To discern God's will for his life—the priesthood or marriage?— Fr. Derek enrolled in the
highly acclaimed Mundelein seminary in Libertyville, Illinois.  There, his learning as well as his  discerning took six years . His formation as a priest included ministering to AIDS victims who showed him  that " God was present in their lives, too. " And working   with  troubled youth at a juvenile detention center, Derek observed that many of these  teenagers came from broken homes without a father  or anyone to help set rules and  guidance . "That's when I also realized  that if  I am  called to be a priest, I'm also called  to be a spiritual father to children. "
Playing golf and basket ball helps maintain Fr. Derek's stocky frame of five-foot-nine and weight of 180. He'll see an adventure movie now and then,  watch a televised  Bears game, and hang with friends he made in high school and at the seminary.  Favorite food? Chinese, of course.

It isn't the length of the story or your story-telling ability
that matters most; it is your  honesty  about your
experience with Jesus . ( from  "How to Share Jesus" by Arthur
Blesssitt , author and celebrated evangelist who carried on foot
more than 38,000 miles across seven continents a wooden cross
12 feet long and 6 feet wide , weighing 45 pounds .

 It's All About a  Relationship with Jesus

      Asked for  his impressions of St. James a few weeks after giving his first homily there, Fr. Derek replied that  it is  "a wonderful , very vibrant  community, with a lot going on and where parents want their religion to "be part of their identity . "  During that first homily,  he reminded people that the Catholic Church  in America is losing  members and  pointed out that 6.5 people who enter the church  , leave it , because too few Catholics share their faith with others. Two  of  the many reasons for   this , he said,  are  " the relativistic culture we live in "  and  because  those Catholics who have slipped away from the church were perhaps  "never taught the love of God ."  He added, " But if you and I have received this love, it's not for ourselves alone but that we might spread it around .  is Search HAWe are all missionaries,  but you don't have to go to a foreign country to be a missionary , nor should we be afraid of sharing our faith. " He then posed these questions: Has the Catholic Church " taught us how to evangelize  to our friends and neighbors, how to pray, to be   welcoming to new members ? "  And , " Do all Catholics know that prayer is what will sustain them in life ? "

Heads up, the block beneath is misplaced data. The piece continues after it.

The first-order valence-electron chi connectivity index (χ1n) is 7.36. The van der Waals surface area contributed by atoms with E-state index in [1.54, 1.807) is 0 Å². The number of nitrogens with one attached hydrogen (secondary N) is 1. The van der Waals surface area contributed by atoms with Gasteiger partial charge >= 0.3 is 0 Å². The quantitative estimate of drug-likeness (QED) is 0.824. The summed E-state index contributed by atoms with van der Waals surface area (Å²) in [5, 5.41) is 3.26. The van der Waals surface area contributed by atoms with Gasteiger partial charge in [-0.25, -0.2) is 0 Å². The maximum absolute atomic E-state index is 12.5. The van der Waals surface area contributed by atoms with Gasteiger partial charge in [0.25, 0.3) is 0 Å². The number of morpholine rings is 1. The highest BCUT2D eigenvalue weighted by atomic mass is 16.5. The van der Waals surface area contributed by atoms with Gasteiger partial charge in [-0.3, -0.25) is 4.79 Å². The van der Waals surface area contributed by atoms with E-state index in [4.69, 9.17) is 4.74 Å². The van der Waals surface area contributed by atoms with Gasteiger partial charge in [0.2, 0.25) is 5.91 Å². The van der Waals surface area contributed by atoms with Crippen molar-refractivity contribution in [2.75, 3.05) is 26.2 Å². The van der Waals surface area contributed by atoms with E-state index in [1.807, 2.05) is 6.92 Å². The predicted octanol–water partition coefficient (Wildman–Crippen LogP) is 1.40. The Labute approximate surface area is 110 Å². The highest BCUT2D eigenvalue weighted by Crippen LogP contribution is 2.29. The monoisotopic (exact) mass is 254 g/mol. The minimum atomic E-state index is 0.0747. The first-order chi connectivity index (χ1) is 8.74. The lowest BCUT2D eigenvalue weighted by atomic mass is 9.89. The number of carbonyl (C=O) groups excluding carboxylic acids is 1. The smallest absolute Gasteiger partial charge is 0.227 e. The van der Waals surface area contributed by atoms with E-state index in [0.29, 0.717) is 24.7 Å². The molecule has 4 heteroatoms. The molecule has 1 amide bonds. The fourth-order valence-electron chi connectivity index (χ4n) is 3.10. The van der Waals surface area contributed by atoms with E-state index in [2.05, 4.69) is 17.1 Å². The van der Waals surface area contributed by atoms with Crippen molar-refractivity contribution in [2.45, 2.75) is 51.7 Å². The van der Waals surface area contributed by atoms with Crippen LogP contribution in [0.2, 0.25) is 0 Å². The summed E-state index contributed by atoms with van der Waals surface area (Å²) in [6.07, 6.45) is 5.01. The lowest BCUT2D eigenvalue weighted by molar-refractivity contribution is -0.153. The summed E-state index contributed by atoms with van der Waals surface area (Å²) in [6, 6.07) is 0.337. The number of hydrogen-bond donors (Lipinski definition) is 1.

Fr. Derek also asked worshippers during his homily  "if  the church taught us how to love Jesus—personally, passionately,  and intimately ?  If someone asks you about your faith, don’t be shy"  e referanceHe
 He reminded them   that the Apostle Peter exhorted all Christians to always be  ready to  make a defense to everyone who asks you to give an account for the hope that is in  you  ( I Peter 3:15) .
We briefly discussed the importance which  recent popes have  attached  ( particularly  to    Catholics )   that Christians do more to proclaim the Gospel of Christ . ( Pope John  Paul II , as  quoted  in "Conversations  with God " by Fr.  Francis Fernandez , Vol. 2, pg. 222 , stressed that  Every good Christian must give testimony to the good doctrine of the gospel message, not only by example , but with    words. And we must  make use  of every opportunity that presents itself  (also knowing prudently how to find and make use of these opportunities ) with our relatives, friends, colleagues,  neighbors; with all those people we come across, even for a short time, on a journey, at a conference, whilst shopping  , or whilst  engaging in business. …because God wants our words  to echo his teachings  in order to move hearts. 

For the Word of God is living and active,  sharper than
any two-edged sword ( Hebrews 4:12 ) .

            Would Fr. Derek agree that Christians , when helping or instructing people,  not only proclaim their faith by  Christian behavior, but also by knowing  Holy Scripture well enough to quote some verses word for word rather than voicing a  personal anecdote or metaphor or cliché such as  Have a blessed day ! or Keep the faith ! ? Yes, Fr. Derek indicated.  In fact, during our conversation, it was mentioned how the Bible repeatedly narrates how the spoken Word of God is  living  and active, sharper that any two-edged sword .